Marshall, who turns 51 at the end of the month, is headed to his third straight NCAA tournament at Wichita State and his 10th overall as a head coach. The first seven came at Winthrop, his final one at that school in 2007, when he coached the Eagles to a 29-5 ending and knew he had to move up in the coaching world. He couldn't take clearing 25 wins and having to stress about earning a bid. That season, his team's only four losses were to clubs that earned No. 4 seeds or better in the NCAA tournament, including eventual champ UNC.
Winthrop earned an 11 seed, beat Notre Dame in the first round and fell to Oregon over the weekend. Marshall had the Wichita State offer and he finally left small-school success for a chance at bigger things and more secure NCAA tournament chances. Now, though safely in the field and with an amazing job and a "shiny" restructured contract, he finds himself having to fight against pragmatics of his scheduling yet again.
"There are two or three teams we [tried to schedule] that aren't even currently in the conversation for the tournament," Marshall said. "And another's on the bubble. One's probably in. All chose not to play us."
To the skeptics, I'll say this: Fight it all you want, but Wichita State will be on the top line if it's got a bagel in the L column come March 9, the finals of the MVC tourney. I would be stunned beyond interpretation if Wichita State isn't handed a No. 1 in that scenario. Being perfect carries symbolic and tangible significance. In fact, even one loss would keep them in the conversation. They haven't played an atrocious schedule, and the committee is well aware of the inherent boundaries that come with arranging games when you're in Marshall's position. You run the table, November to Selection Sunday, Greg Gumbel's calling your name at the top of the Selection Show broadcast. To debate against that seems a waste of time, really.
So that's not even Marshall's greatest concern.
"I realize we will only be judged by how we do in the NCAA tournament," Marshall said. "Because of the hoopla about the NCAA tournament now, and it could be a media-driven thing and what's in the psyche of the college basketball fan, it comes down to the tournament."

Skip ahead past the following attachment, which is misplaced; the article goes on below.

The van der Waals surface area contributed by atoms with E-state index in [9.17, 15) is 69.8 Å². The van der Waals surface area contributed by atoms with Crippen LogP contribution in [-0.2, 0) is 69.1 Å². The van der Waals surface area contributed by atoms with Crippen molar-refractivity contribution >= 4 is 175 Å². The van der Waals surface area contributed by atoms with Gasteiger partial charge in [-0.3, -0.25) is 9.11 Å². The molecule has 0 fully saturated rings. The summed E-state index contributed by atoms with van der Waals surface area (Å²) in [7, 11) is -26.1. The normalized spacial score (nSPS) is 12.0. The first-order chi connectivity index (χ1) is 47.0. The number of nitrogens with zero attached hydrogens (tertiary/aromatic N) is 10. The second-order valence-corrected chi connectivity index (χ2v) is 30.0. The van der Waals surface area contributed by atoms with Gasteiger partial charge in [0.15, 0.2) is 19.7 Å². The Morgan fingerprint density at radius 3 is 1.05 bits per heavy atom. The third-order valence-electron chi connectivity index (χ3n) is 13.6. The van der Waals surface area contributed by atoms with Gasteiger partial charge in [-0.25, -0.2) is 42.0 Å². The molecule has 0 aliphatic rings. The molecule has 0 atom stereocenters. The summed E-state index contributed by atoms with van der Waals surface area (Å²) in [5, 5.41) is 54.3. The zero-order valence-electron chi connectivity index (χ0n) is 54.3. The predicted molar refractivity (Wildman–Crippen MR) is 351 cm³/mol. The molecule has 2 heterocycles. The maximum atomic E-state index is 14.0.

To some extent he's right, but I think Wichita State will also have a very positive long-term light shined upon it even if, say, it "merely" runs the table in the regular season, falls in the MVC finals and reaches the Sweet 16. If that's the worst-case scenario for this group, it's still going to be a massively successful season and a two-year experience for this program that's as good as anything from a mid-major league outside of Butler reaching consecutive national title games.
Instead of nitpicking, let's greet how great this is. Wichita State and Syracuse are trading strides and creating an unintended chase of who can last the longest. And speaking of Syracuse, Marshall made waves last week when he had a round of interviews on ESPN. During one of them, at halftime of Syracuse's game at Pitt, he was asked about the Orange. Marshall answered, and in doing so might have gained as many new fans as enemies for his honesty.
He specifically asked me to include this response to those who believe he's now rooting for Syracuse to lose.
"This is what bothers me about the media," he said. "Because that's been said, that I was publicly rooting against Syracuse. But that's not the case. I was asked, 'Would you like to be the only undefeated team?' And I said, 'Sure, who wouldn't?' That was my answer. Number two, second question, 'Who would you like to see win this game?' And I said, 'I have a rooting interest.' I could have been pulling for Pitt. And then that was it. Publicly rooting against Syracuse? That's a crock of shit. Pisses me off how people do that."
Marshall is honest and really unafraid to tackle any topic. That attitude -- along with the famous "Play Angry" mantra that Wichita State has taken on over the past year -- has also helped lead the team to this point. If it sounds as though Marshall's just ticked off at all this winning and publicity, that's not the case at all. We broached the topic of people doubting his team's rightful place as a No. 1 seed, so he defended it, as any coach is wired to do. Truth is, he's loving and cherishing this season out of a coach's fantasy. He's been reading up on Phil Martelli and said he really respects the man for how he navigated St. Joe's in 2004. Steve Prohm, too, who took Murray State to a 23-0 start two seasons ago before finally falling in league play.
"We're just doing this thing, man," Marshall said. "We're having fun. What makes it really special, is how cool this is to be 27-0, but how gratifying it is to know, because of the quality of individual that we're dealing with, it's that much better. There are exemplary people here."
It's making for a great story, and college basketball is better for it. Wichita State has people talking -- and when you have droves of doubters, that's a certain sign you've arrived, no matter what they say.
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Matt Norlander is a contributor to Sports on Earth and a writer at CBSSports.com. He lives in Connecticut and is equal parts obsessed with sports and music. Follow him on Twitter: @MattNorlander.